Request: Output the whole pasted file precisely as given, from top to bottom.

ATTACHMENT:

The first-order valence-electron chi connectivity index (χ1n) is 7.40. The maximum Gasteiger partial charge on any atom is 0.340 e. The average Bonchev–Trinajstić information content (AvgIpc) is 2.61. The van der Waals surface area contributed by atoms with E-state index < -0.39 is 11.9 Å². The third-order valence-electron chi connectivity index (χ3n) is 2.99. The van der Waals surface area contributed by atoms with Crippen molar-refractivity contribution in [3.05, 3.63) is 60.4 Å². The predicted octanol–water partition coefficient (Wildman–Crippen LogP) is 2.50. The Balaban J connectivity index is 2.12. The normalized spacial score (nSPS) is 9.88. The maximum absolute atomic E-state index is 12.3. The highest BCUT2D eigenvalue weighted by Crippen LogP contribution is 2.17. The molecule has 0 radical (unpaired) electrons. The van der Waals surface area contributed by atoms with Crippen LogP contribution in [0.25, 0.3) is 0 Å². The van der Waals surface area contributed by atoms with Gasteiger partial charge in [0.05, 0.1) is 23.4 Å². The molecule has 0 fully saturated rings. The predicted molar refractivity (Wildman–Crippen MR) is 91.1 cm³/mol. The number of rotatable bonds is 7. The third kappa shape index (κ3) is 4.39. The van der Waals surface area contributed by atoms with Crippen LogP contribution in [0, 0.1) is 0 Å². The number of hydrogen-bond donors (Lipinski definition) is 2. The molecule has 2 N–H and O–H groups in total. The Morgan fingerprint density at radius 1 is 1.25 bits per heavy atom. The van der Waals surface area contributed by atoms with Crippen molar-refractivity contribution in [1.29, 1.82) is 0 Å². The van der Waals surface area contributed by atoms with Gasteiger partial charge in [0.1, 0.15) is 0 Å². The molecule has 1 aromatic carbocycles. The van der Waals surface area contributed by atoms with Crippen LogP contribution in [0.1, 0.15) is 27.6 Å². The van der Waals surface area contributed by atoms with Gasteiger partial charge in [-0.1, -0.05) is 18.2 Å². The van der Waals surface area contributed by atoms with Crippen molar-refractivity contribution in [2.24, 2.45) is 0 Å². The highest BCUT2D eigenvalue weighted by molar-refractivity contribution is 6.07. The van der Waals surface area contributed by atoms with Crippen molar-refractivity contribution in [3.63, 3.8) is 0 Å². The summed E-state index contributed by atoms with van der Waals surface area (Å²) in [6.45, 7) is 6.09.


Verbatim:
The first-order valence-electron chi connectivity index (χ1n) is 7.40. The maximum Gasteiger partial charge on any atom is 0.340 e. The average Bonchev–Trinajstić information content (AvgIpc) is 2.61. The van der Waals surface area contributed by atoms with E-state index < -0.39 is 11.9 Å². The third-order valence-electron chi connectivity index (χ3n) is 2.99. The van der Waals surface area contributed by atoms with Crippen molar-refractivity contribution in [3.05, 3.63) is 60.4 Å². The predicted octanol–water partition coefficient (Wildman–Crippen LogP) is 2.50. The Balaban J connectivity index is 2.12. The normalized spacial score (nSPS) is 9.88. The maximum absolute atomic E-state index is 12.3. The highest BCUT2D eigenvalue weighted by Crippen LogP contribution is 2.17. The molecule has 0 radical (unpaired) electrons. The van der Waals surface area contributed by atoms with Crippen LogP contribution in [0.25, 0.3) is 0 Å². The van der Waals surface area contributed by atoms with Gasteiger partial charge in [0.05, 0.1) is 23.4 Å². The molecule has 0 fully saturated rings. The predicted molar refractivity (Wildman–Crippen MR) is 91.1 cm³/mol. The number of rotatable bonds is 7. The third kappa shape index (κ3) is 4.39. The van der Waals surface area contributed by atoms with Crippen LogP contribution in [0, 0.1) is 0 Å². The number of hydrogen-bond donors (Lipinski definition) is 2. The molecule has 2 N–H and O–H groups in total. The Morgan fingerprint density at radius 1 is 1.25 bits per heavy atom. The van der Waals surface area contributed by atoms with Crippen molar-refractivity contribution in [1.29, 1.82) is 0 Å². The van der Waals surface area contributed by atoms with Gasteiger partial charge in [0.1, 0.15) is 0 Å². The molecule has 1 aromatic carbocycles. The van der Waals surface area contributed by atoms with Crippen LogP contribution in [0.1, 0.15) is 27.6 Å². The van der Waals surface area contributed by atoms with Gasteiger partial charge in [-0.1, -0.05) is 18.2 Å². The van der Waals surface area contributed by atoms with Crippen molar-refractivity contribution in [2.24, 2.45) is 0 Å². The highest BCUT2D eigenvalue weighted by molar-refractivity contribution is 6.07. The van der Waals surface area contributed by atoms with Crippen molar-refractivity contribution in [3.63, 3.8) is 0 Å². The summed E-state index contributed by atoms with van der Waals surface area (Å²) in [6.45, 7) is 6.09.